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Five Ways To Ask Your Boss For Time Off

January 28, 2014

Ancient ruins at HierapolisEven if your job includes paid vacation time, it can be difficult to ask your boss for a day, a weekend, or a longer period of time off. While most bosses are open and understanding and will do their best to accommodate when it comes to taking time off, there are a number of things you can do to make it more likely your request will be granted. Depending on your boss’ personality and attitude towards vacation time, there are a number of approaches that can work. Choose the right approach from these options to get the vacation you really want.

1. Start With Your Successes. When you meet with your boss to request your time off, lead into the conversation with some information about how hard you have been working lately. This approach is best for bosses whose main concern regarding granting time off is that you might fall behind on work. If you start by presenting the proof that you’re on top of things – or even ahead in some areas – your boss may be more likely to allow the vacation knowing that you’ve planned ahead for it with a little extra work. It will also remind your boss that you work hard, and you deserve a break.

2. Plan Ahead and Ask Early. The more notice you give your boss about a planned vacation, the more likely it is you’ll get an approval. Giving your boss enough time allows for someone to be found to fill in for you if necessary and to plan around your absence for any tasks that won’t be completed or need to be completed before you go. Last minute vacation requests may sometimes be approved, but the earlier you ask the better your chances are. Some companies have a rule regarding the amount of notice you’re required to give for a time off request – make sure you check and make your request in accordance with the timing rules.

3. Time Your Request Carefully. When you’re planning to ask for time off, it’s best to watch for the right mood and moment. Asking your boss for vacation time when a vital team member has just quit, for example, is not the best timing. Choose a time and day when things at work are flowing smoothly and your boss doesn’t appear stressed, especially over deadlines, incomplete work, or staffing issues. These things can make it harder for someone in charge to feel comfortable approving a vacation time request.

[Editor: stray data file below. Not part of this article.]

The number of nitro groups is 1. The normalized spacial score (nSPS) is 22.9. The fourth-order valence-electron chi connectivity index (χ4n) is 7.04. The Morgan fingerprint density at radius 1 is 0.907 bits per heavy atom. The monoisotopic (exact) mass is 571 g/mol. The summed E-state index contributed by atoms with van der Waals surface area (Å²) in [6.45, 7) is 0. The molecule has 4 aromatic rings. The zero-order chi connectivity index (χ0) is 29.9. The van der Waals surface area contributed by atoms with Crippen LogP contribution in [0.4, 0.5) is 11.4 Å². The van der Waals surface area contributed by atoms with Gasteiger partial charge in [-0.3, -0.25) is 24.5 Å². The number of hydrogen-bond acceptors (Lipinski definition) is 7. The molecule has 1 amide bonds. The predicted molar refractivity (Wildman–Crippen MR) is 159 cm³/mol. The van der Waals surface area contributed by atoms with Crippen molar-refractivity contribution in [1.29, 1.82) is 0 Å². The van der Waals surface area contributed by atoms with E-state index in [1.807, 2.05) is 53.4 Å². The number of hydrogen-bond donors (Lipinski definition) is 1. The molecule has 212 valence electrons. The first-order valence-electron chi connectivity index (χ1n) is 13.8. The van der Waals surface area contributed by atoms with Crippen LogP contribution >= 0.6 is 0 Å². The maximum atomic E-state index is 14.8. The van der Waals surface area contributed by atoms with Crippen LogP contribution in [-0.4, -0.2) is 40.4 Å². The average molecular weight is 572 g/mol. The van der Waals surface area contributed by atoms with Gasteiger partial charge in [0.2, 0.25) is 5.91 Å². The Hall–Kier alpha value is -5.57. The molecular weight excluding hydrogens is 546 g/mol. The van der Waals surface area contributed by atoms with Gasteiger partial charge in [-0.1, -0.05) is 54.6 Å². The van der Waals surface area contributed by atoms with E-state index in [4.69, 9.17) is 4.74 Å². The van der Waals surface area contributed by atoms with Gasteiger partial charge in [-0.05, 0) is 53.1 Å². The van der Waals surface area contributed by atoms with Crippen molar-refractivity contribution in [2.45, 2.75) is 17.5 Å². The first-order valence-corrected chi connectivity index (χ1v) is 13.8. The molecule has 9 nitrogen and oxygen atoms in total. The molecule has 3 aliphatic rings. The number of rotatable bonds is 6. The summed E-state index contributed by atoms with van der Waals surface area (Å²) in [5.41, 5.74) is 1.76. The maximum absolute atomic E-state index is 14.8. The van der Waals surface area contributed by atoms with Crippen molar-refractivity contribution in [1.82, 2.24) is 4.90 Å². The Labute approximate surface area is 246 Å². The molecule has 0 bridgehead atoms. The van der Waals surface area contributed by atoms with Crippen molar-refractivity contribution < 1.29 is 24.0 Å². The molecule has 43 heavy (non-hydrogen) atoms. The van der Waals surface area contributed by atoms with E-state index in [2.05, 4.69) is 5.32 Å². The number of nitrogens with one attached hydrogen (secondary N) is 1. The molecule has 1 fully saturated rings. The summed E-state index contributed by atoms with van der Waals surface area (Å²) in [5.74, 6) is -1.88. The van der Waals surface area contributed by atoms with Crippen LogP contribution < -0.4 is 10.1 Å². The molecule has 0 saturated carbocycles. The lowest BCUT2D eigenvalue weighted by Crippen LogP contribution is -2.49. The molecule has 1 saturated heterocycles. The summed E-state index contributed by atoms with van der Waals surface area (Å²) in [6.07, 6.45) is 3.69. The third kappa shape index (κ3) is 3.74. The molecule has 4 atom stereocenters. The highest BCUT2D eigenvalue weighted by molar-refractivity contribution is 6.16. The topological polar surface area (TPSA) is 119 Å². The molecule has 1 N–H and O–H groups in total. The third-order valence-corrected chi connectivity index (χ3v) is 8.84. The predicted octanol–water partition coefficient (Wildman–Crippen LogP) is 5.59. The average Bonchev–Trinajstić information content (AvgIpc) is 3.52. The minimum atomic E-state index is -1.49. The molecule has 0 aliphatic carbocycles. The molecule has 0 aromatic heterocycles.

4. Phrase Your Request Without Demands. When asking for time off, be sure you’re requesting, not demanding. While you may be entitled to the time off, submitting a polite request is much more likely to get a positive answer than making a demand. Ask your boss if you can have the time off rather than announcing that you’re planning to be away. Not only will you be more likely to have the vacation approved, you will also keep a good relationship with your boss, and any co-workers who might also be looking to get a few days off.

5. Request it in Writing. Putting a request in to your boss in an email or through another electronic or written system allows your boss to consider the request without feeling pressured to give an immediate response. Bosses who want to check with colleagues, consult a calendar, or look over your progress before they make a call on time off will appreciate being given a little space to do so. Making your request in writing also makes for a written record of your attempt to get some time off, and the timing within which you made the request. This can help with future requests even if this particular one is not granted.

No matter what your approach to asking for time off, remember that following company policy, asking respectfully and with wise timing, and making sure you’re on top of your responsibilities are always smart choices. Everyone deserves time off, but companies also have to grapple with issues of being short-handed, deadlines, and keeping everyone happy, which can sometimes make getting time off more difficult. Requesting your vacation time the right way will ensure work relationships stay positive and you get the time off you need as well.